Ancient Egypt’s most famous pharaoh was the offspring of a union between siblings. Inbreeding may have afflicted him with a congenital clubfoot and even prevented him from producing an heir with his wife, who was probably his half sister.
If the new investigations into King Tut's tomb reveal hidden rooms, could those chambers hold the burial of Nefertiti, the long-lost queen who is doubly connected to the teenage pharaoh? If so, they might add one more mummy to his intriguingly interwoven family ties.
More than a century of excavations in and around Egypt’s Valley of the Kings has revealed 64 tombs and other related chambers. The treasure-filled burial of King Tutankhamun, known now as KV62, is by far the most famous. But many other royal tombs and mummies from ancient Egypt's 18th and 19th Dynasties have also come to light.
Beginning in 2007, Egyptian scientists conducted genetic tests on 16 royal mummies. The ones pictured here were identified as Tut's near and dear—his grandparents, his parents, his wife, and two mummified fetuses who were found in his tomb and were most likely his daughters.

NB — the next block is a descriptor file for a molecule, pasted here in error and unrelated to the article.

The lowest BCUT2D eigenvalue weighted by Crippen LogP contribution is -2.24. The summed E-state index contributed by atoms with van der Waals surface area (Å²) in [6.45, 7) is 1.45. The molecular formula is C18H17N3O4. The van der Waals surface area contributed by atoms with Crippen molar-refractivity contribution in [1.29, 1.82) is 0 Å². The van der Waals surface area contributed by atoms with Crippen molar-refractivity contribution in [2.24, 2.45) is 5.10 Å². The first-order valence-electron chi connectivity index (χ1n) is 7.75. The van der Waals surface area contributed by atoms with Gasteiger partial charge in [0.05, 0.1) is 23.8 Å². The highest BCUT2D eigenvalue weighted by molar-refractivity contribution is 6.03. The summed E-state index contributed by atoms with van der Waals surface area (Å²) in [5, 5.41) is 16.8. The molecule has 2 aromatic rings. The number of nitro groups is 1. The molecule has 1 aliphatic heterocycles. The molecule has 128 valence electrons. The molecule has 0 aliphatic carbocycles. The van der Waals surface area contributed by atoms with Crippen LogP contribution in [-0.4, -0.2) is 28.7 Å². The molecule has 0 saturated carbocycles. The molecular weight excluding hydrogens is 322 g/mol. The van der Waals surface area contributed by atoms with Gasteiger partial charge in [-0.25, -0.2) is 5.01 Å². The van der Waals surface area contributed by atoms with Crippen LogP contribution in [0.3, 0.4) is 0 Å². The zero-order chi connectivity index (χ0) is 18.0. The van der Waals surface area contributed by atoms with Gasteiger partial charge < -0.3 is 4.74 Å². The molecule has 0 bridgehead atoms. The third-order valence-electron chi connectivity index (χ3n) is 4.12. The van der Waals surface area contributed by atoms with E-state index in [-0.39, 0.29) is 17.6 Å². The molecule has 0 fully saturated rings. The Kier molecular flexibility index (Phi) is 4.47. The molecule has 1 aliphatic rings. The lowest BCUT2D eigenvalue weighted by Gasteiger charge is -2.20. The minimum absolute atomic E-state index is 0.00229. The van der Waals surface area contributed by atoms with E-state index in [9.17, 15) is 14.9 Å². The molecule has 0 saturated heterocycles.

But there's one legendary royal mummy from this period who’s missing, and whose name pops up every time there's a new discovery in this royal cemetery—the beautiful Queen Nefertiti. She was the principal wife of Akhenaten, Tut's father. Tut's mother was a different wife, whose name we don't know. That makes Nefertiti Tut's stepmother.
Tut's family ties are further complicated by the royal custom of incest during this period. Tut married his half sister Ankhesenamun, a daughter of Nefertiti and Akhenaten. And that makes Nefertiti his mother-in-law.